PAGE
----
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    George Berkeley

    George Berkeley (1685-1753) reacted to the move towards philosophical materialism of Hobbes, Descartes, Locke and Newton:

    Some truths there are so near and obvious to the mind that a man need only open his eyes to see them. Such I take this important one to be, viz., that all the choir of heaven and furniture of the earth, in a word all those bodies which compose the mighty frame of the world, have not any subsistence without a mind, that their being (esse) is to be perceived or known; that consequently so long as they are not actually perceived by me, or do not exist in my mind or that of any other created spirit, they must either have no existence at all, or else subsist in the mind of some eternal spirit—it being perfectly unintelligible, and involving all the absurdity of abstraction, to attribute to any single part of them an existence independent of a spirit. To be convinced of which, the reader need only reflect, and try to separate in his own thoughts the being of a sensible thing from its being perceived.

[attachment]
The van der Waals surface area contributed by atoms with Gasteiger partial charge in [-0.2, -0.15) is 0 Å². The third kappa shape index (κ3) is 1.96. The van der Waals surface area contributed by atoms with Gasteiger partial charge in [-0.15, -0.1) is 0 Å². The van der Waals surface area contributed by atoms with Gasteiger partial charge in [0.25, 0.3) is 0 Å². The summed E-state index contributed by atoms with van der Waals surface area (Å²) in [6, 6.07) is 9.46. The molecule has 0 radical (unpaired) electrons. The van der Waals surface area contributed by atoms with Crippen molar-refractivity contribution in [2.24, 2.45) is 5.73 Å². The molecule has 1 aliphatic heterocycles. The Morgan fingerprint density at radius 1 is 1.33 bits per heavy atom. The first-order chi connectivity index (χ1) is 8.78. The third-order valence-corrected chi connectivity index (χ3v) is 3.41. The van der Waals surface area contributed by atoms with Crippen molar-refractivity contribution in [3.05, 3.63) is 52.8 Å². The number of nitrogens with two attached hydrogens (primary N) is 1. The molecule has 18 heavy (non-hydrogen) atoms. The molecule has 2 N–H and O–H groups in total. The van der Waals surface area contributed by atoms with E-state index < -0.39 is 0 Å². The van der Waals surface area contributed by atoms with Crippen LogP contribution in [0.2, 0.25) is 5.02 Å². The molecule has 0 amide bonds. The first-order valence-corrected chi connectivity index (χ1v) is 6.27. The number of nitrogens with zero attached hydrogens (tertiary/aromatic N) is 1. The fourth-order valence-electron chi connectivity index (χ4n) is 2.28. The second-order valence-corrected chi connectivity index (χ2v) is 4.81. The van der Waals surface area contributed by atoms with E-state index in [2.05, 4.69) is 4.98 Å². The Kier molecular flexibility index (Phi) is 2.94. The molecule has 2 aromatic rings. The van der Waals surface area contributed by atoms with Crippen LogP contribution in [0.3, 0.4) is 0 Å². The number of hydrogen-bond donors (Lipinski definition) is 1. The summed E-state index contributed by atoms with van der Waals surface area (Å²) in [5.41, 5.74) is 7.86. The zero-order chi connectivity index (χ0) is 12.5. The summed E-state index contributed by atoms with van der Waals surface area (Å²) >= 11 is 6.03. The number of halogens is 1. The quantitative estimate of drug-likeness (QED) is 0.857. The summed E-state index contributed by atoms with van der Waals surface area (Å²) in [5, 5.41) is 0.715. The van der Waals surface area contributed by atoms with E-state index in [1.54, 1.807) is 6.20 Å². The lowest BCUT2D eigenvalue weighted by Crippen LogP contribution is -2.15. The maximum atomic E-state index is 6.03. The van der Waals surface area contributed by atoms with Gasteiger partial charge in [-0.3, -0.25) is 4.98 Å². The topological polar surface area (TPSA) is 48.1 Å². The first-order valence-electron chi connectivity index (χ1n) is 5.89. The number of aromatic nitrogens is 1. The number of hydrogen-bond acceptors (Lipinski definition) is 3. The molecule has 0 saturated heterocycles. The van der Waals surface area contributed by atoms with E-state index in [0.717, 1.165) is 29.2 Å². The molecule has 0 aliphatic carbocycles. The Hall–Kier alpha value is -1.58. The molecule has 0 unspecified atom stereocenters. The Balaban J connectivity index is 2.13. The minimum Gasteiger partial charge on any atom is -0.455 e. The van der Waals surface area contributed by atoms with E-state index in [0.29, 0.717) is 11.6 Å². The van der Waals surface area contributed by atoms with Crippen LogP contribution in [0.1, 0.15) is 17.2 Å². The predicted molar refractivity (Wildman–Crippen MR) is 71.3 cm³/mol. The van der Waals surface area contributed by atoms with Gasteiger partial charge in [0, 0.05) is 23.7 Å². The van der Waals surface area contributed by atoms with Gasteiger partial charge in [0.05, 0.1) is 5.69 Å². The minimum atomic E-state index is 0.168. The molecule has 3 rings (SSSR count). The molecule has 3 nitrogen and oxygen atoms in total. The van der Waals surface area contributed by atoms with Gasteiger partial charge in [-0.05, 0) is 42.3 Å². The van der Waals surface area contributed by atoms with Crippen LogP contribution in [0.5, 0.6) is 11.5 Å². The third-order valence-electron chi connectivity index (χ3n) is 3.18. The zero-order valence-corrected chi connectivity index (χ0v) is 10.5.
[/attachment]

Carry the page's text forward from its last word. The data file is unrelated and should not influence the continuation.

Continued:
— George Berkeley, A Treatise Concerning the Principles of Human Knowledge, §6.

    Berkeley was reacting to the tendency in the light of Newton’s triumph towards extreme materialism. Berkeley never denied that matter existed—only a lunatic could believe that, and Berkeley was eminently sane; Berkeley’s point was that matter couldn’t make up the whole of reality, that reality had an inescapably ideal aspect. Before Galileo this would not have been an issue but the dazzling success of the atomistic natural philosophers called for pushback.